Daylight Saving Time is right around the corner. Get your best rest with these sleep tips from our resident sleep expert, Dr. Janet Kennedy, a sleep psychologist in New York.
Sleep tips for parents:
- In the days leading up to the end of Daylight Saving Time, shift your child's bedtime a little later. If your child goes to bed at 7, shifting the bedtime to 7:15 and then 7:30 over the course of several days can ease the transition. Then, when the clocks change, put your child to bed at 6:30 for a few nights before gradually shifting it back to 7. This is important because 7 p.m. in the new time will feel like 8 p.m. If your child is overtired at bedtime, he or she is more likely to wake up during the night and they're more likely to wake up too early the next morning. Managing the bedtime can soften the blow of the change in wakeup time.
- Prepare yourself for some early mornings. Your child’s body clock will take some time to reset. It can take about a week before things smooth out.
- Don’t respond right away in the morning. If it’s too early, wait as long as you can before going in. Gradually push it later over the course of several days.
- Clocks that change color to indicate that it’s morning will help toddlers to understand that it’s still time to sleep.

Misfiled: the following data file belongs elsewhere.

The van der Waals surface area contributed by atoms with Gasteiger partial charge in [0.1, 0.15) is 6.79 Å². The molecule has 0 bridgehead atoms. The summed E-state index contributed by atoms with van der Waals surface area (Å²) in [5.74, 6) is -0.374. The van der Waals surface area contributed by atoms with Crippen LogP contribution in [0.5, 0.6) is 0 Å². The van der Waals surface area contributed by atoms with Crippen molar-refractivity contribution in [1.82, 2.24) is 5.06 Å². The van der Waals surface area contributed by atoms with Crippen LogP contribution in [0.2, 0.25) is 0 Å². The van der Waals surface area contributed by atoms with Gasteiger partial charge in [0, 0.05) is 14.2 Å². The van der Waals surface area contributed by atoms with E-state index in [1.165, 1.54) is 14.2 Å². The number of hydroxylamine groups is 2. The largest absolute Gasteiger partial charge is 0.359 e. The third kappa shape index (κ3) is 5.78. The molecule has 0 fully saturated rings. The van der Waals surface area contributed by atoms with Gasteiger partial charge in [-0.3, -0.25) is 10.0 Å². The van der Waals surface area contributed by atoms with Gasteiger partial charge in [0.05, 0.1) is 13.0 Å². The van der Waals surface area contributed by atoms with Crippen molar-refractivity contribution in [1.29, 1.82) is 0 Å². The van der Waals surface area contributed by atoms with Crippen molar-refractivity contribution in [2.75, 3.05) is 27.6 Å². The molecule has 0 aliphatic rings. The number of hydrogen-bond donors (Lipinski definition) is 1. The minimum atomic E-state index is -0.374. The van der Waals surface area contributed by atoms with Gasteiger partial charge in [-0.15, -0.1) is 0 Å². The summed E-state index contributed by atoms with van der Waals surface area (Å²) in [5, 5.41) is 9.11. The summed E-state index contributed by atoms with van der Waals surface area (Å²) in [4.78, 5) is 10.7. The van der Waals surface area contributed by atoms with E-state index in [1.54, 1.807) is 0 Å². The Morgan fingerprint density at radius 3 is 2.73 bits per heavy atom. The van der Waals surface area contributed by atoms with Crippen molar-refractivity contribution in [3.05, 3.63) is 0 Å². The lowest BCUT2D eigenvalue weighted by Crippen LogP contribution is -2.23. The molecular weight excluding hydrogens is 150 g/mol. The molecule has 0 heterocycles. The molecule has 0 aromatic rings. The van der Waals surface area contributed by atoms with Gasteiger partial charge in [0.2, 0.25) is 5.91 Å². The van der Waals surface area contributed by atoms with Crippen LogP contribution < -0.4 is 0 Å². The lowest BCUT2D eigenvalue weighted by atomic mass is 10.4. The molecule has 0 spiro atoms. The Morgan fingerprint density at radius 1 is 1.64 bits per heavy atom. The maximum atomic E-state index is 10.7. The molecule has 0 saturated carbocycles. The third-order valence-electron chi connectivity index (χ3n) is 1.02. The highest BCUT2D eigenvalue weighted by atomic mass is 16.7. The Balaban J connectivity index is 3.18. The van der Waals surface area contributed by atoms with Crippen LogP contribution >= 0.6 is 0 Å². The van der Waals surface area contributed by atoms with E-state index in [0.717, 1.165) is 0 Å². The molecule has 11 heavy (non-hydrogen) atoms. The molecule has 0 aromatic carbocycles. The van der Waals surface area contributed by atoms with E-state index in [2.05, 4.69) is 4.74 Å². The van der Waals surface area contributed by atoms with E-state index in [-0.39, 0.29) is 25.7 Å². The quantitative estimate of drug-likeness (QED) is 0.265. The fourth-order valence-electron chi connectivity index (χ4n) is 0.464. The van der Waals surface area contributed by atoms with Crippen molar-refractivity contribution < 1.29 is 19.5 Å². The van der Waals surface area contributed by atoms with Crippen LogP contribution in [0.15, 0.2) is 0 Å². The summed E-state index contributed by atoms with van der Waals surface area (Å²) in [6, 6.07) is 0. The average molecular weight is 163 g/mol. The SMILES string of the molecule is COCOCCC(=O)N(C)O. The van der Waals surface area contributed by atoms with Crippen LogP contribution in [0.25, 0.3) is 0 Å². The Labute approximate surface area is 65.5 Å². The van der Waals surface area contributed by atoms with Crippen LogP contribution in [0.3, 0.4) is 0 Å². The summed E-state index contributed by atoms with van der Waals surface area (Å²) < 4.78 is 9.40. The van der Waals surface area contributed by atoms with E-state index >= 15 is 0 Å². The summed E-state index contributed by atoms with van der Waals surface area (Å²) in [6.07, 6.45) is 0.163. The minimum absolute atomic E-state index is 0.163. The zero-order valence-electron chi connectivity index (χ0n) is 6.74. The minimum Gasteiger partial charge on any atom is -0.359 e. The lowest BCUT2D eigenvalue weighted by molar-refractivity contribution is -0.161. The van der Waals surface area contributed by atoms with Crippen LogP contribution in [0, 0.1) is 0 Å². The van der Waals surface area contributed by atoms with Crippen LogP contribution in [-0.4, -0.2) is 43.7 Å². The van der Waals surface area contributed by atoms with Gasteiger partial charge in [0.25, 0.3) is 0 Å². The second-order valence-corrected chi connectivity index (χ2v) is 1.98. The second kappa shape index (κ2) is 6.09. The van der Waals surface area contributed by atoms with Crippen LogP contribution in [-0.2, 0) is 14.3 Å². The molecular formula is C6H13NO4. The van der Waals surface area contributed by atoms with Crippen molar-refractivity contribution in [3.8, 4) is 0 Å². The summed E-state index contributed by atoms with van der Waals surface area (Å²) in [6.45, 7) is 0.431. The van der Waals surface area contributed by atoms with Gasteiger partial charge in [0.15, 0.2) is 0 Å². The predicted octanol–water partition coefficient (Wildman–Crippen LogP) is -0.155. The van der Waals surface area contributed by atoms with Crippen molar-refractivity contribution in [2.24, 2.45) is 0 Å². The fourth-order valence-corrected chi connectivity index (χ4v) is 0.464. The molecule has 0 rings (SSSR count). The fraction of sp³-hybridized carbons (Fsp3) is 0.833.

- At the designated wake-up time, turn on the lights and start the day. This helps to set the body clock.
- Try to keep naps close to the usual time after the clocks change. If this is a struggle, split the difference as with bedtime.
Your rest is important too and the time change can impact your quality (and amount) of sleep.
Sleep tips for your best rest:
- Limit alcohol on Saturday night to ensure good quality sleep. Even if you wake up early with the time change, you will feel better during the day because the quality of your sleep is better without alcohol.
- Don’t nap! The circadian rhythm has to catch up with local time and napping will delay that process.
- Similarly, don’t overdo the caffeine. It’s tempting to drink an extra cup of coffee (or three) when feeling sluggish due to the time change. But that extra caffeine can make it harder to sleep when you need to and, more importantly, it compromises sleep quality even if it doesn’t keep you awake.
- Stay up until your normal bedtime on Sunday night. Resist the urge to go to bed early even though you’ll likely be more tired. Staying up until your normal bedtime will help your body adjust to the time change more quickly.
- Be careful on the road! Studies have shown that the Sunday after Daylight Saving Time ends is a dangerous day on the road. Don’t drive drowsy.
For more helpful sleep tips & tricks, visit our Resource Guide.